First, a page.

Spring bonnets in bloom at Elisabet Ney Museum.

photo by: Oliver Franklin

Spring bluebonnets bloom in front of the Elisabet Ney Museum.

The Elisabet Ney Museum is the studio of iconoclastic sculptor Elisabet Ney. The first woman to graduate from a German school of sculpture, Ney blazed a trail across two continents, advocating for women’s rights, arts education, and democracy in the late 19th century while creating sculptures of a few of the most renowned artists, intellectuals, and statemen in Europe, and later, in Texas.

In 2007, the City of Austin implemented a Cultural and Historic Landscape Restoration in 2007 to “re-wild” the gardens surrounding the museum. They returned the land to a prairie habitat that Ney was drawn to in 1882. Large heritage Live oaks and Ashe junipers stand among indigenous grasses, wildflowers, and shrubs, creating a unique natural landscape.

Florence Griswold Museum (Old Lyme, Connecticut)

The gardens blooming in spring at the Florence Griswold Museum

photo by: Florence Griswold Museum

The Florence Griswold Museum's garden in full spring bloom.

Breta Longacre, Miss Florence’s House Seen from the Back, ca. 1916. Oil on canvas, Florence Griswold Museum

photo by: Florence Griswold Museum

Breta Longacre (1887-1923), "Miss Florence’s House Seen from the Back" , ca. 1916. Oil on canvas, Florence Griswold Museum

Described as a “veritable tangle of fragrant beauty” by journalist Alice Lawton in 1928, the historic gardens of the Florence Griswold Museum have been charming and inspiring artists for over a century. Around 1910, at the height of the Lyme Art Colony, artists working in the Impressionist style lived onsite in a boarding house run by Miss Florence Griswold. Painting en plein air, the idyllic scenes of the gardens featured prominently in the artists’ paintings of lilacs, peonies, roses, daylilies, and other beautiful plants.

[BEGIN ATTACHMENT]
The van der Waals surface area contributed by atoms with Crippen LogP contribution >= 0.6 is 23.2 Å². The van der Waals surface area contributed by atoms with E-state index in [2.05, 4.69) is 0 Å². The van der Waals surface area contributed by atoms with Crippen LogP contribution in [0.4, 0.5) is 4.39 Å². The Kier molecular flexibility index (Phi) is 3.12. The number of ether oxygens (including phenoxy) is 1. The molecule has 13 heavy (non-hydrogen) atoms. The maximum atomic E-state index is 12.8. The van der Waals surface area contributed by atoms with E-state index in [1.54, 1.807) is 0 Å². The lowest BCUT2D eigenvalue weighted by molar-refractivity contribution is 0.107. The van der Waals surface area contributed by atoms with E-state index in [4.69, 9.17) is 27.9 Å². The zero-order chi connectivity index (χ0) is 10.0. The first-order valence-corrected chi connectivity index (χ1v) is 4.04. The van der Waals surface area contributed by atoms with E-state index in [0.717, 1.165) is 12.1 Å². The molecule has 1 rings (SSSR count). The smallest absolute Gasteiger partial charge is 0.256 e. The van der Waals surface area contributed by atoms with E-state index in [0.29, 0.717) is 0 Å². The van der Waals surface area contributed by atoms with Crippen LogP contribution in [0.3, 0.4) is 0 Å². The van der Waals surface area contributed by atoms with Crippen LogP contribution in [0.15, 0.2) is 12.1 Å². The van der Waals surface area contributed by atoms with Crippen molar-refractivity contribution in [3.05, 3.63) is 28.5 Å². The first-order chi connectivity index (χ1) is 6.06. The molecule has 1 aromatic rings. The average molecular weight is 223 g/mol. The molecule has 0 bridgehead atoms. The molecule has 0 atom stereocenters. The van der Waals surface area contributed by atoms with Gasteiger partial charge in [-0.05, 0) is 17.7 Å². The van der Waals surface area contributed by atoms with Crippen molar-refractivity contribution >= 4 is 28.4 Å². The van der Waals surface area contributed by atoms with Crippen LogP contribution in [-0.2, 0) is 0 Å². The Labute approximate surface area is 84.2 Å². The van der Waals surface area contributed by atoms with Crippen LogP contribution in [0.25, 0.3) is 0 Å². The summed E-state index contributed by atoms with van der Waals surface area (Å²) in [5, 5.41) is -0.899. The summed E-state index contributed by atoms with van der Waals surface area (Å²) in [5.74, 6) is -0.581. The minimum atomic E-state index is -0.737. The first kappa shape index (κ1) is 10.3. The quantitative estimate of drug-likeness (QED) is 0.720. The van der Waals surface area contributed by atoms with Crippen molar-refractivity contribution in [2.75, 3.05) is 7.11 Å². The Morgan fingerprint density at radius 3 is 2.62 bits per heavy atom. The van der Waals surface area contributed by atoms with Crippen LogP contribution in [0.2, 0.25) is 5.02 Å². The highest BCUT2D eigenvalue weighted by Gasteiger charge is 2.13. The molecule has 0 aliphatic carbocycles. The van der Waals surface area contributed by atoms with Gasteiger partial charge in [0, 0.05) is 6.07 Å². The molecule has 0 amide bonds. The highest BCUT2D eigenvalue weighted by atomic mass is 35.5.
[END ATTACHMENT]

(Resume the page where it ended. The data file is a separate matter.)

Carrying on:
The historic gardens were recreated with an archaeological dig in 1998, which uncovered the locations of the original flower and vegetable gardens. A landscape historian created the design of the garden based on these findings as well as referencing paintings and written notes about the home and landscape during the height of the Lyme Art Colony around 1910.

Grace Hudson Museum (Ukiah, California)

The California Wild Rose in bloom at the Grace Hudson Museum

photo by: Grace Hudson Museum

Rosehips from the California wild rose bush (Rosa californica) can be used to make tea and also a syrup for pancakes.

California Golden Poppies blooming at the Grace Hudson Museum

photo by: Grace Hudson Museum

The golden poppy is the state flower of California. It is prevalent in the Wild Gardens and the throughout the local region from as early as February through mid- to late summer.

The Wild Gardens at the Grace Hudson Museum & Sun House were created six years ago to teach visitors about the region’s indigenous plant species that were, and still are, important to the local Pomo people. Featured species include sedge grass, gray willow, redbud, tarweed, manzanita, and California wild rose.

Grace Hudson’s paintings document the lives of Pomo people in the late 19th and early 20th centuries. Many of her paintings also depict the landscape and flora of the greater Ukiah Valley during this period. The plantings in the Wild Gardens help in interpreting much of this artwork.

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Haley Somolinos Headshot

Haley Somolinos is the manager of email marketing at the National Trust. She has a passion for places and the stories that they hold.